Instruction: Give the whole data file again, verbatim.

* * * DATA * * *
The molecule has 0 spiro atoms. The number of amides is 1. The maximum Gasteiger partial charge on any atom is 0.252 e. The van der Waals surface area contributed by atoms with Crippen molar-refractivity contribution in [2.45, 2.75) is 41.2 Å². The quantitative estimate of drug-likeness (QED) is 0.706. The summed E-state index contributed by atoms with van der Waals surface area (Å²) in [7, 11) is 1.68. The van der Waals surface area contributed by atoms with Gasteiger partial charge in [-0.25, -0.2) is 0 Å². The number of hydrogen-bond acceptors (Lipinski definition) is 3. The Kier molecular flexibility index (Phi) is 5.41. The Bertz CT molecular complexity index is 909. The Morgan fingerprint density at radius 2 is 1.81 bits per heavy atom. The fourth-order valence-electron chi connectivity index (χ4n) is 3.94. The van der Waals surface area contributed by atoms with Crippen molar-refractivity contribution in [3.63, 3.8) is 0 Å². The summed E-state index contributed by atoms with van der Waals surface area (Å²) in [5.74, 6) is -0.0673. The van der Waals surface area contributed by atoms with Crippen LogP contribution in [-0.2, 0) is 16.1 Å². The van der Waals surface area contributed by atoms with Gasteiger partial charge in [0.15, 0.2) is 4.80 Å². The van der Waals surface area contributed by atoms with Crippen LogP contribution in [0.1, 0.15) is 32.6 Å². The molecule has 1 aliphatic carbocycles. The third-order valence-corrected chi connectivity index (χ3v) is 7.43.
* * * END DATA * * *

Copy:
The molecule has 0 spiro atoms. The number of amides is 1. The maximum Gasteiger partial charge on any atom is 0.252 e. The van der Waals surface area contributed by atoms with Crippen molar-refractivity contribution in [2.45, 2.75) is 41.2 Å². The quantitative estimate of drug-likeness (QED) is 0.706. The summed E-state index contributed by atoms with van der Waals surface area (Å²) in [7, 11) is 1.68. The van der Waals surface area contributed by atoms with Gasteiger partial charge in [-0.25, -0.2) is 0 Å². The number of hydrogen-bond acceptors (Lipinski definition) is 3. The Kier molecular flexibility index (Phi) is 5.41. The Bertz CT molecular complexity index is 909. The Morgan fingerprint density at radius 2 is 1.81 bits per heavy atom. The fourth-order valence-electron chi connectivity index (χ4n) is 3.94. The van der Waals surface area contributed by atoms with Crippen molar-refractivity contribution in [3.63, 3.8) is 0 Å². The summed E-state index contributed by atoms with van der Waals surface area (Å²) in [5.74, 6) is -0.0673. The van der Waals surface area contributed by atoms with Crippen LogP contribution in [-0.2, 0) is 16.1 Å². The van der Waals surface area contributed by atoms with Gasteiger partial charge in [0.15, 0.2) is 4.80 Å². The van der Waals surface area contributed by atoms with Crippen LogP contribution in [0.1, 0.15) is 32.6 Å². The molecule has 1 aliphatic carbocycles. The third-order valence-corrected chi connectivity index (χ3v) is 7.43.